Obamacare III: Why All the Big Drama?

May 4, 2014
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Above image via spirit of america

Continuing his Brit’s-eye look at Obamacare, Henry Vespa wonders what all the fuss is about…

So, what exactly is the beef here? Because although most people would be in general agreement with trying to increase health cover in the States, for some reason – and despite it being an idea that the Republicans pretty much originated – there’s a huge amount of political opposition to Obamacare and the PPACA.

Well, the Republicans (the businessman’s party?) have hung their opposition on a couple of hooks. First, they’re not keen on the mandate that any business with over 50 workers must provide health insurance. And that does hold a certain logic; it’s certainly going to be an extra cost for businesses of a certain size. Exactly how much of a problem is yet to be seen because that particular provision has been put back and now won’t be rolled out until 2015. We’ll have to wait and see whether businesses start capping their workforces at 49.

Obamacare III: Why All the Big Drama?
Image via A BCD Creative / Shutterstock.com

The other largely Republican-led challenge was on the grounds that Obamacare was unconstitutional. A number of states maintained that ordering individual citizens to purchase health insurance on penalty of being fined for non-compliance (known as the “individual mandate”) was beyond the powers of Congress. Or at the least, contravened state sovereignty (which sounds to me suspiciously like, hey, only we can treat people like this and we don’t want the federal government getting in on the act).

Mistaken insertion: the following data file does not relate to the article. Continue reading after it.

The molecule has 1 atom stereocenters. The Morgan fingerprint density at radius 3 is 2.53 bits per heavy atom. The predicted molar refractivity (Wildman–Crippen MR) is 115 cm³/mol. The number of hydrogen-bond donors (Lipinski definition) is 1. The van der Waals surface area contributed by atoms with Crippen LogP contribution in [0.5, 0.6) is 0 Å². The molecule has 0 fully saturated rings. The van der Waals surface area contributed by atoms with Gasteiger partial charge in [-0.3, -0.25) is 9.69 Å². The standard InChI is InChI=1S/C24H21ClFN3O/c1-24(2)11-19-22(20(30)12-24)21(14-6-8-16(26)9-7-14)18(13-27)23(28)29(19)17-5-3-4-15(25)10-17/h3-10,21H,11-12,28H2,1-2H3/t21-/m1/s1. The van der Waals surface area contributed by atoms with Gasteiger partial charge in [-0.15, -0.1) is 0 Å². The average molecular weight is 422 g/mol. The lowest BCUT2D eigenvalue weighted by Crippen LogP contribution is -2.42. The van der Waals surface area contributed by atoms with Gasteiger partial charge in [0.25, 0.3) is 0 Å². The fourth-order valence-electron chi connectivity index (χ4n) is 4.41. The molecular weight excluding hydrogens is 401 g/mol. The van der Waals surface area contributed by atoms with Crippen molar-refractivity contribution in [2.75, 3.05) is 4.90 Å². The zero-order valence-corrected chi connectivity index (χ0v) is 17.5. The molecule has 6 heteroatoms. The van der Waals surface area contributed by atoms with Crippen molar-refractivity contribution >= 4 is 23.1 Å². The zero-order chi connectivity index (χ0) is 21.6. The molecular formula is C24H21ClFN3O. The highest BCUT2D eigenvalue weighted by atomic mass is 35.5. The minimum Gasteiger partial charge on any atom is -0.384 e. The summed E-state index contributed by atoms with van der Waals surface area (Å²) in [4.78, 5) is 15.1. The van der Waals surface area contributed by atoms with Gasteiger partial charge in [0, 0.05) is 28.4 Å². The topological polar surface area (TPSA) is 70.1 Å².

After a raft of District Court rulings and appeals, all cases were rolled up into one: National Federation of Independent Business v. Sebelius, to be heard by the Supreme Court. Final decision? Well, there was a little restriction on a provision that expanded Medicaid on the grounds that it might impose an unfair financial burden on state governments; but on the main issue, a vote of 5 to 4 justices found that the PPACA was a fair use of Congress’ power to impose taxes. So that’s that. There are a few more cases going through the system but the basic issue of whether the legislation was proper has been settled. Obamacare proceeds…

Obamacare III: Why All the Big Drama?

Luckily for opponents of the Democrats, there have been one or two what you might call teething problems with implementing Obamacare. In other words, the litigation may have run its course but there’s plenty of ammunition left for those taking pot-shots. The most public failure is the healthcare.gov website. This is the promised online marketplace to help individual citizens shop for the best health cover deal and access federal subsidies. States can set up their own and some have, but healthcare.gov should be handling traffic from 36 of the 50 states. Guess what happened? Yep, it pretty much fell over.

Launched in October 2013, users immediately ran into trouble with crashes, data losses (frustrating when you’ve just typed almost all of your details in only to lose it all and have to start again), and allegedly only 1% of interested people actually managed to sign up for a policy. A major PR disaster that you can be sure was globally reported. The site is functioning a lot better now and the Obama administration is touting it as a great success. But then, they would, wouldn’t they?

So, some serious potential problems were facing the rollout of Obamacare, both legal and practical, but it would seem that by now they’ve been largely addressed. Must be plain sailing from here on, no?

To be continued…

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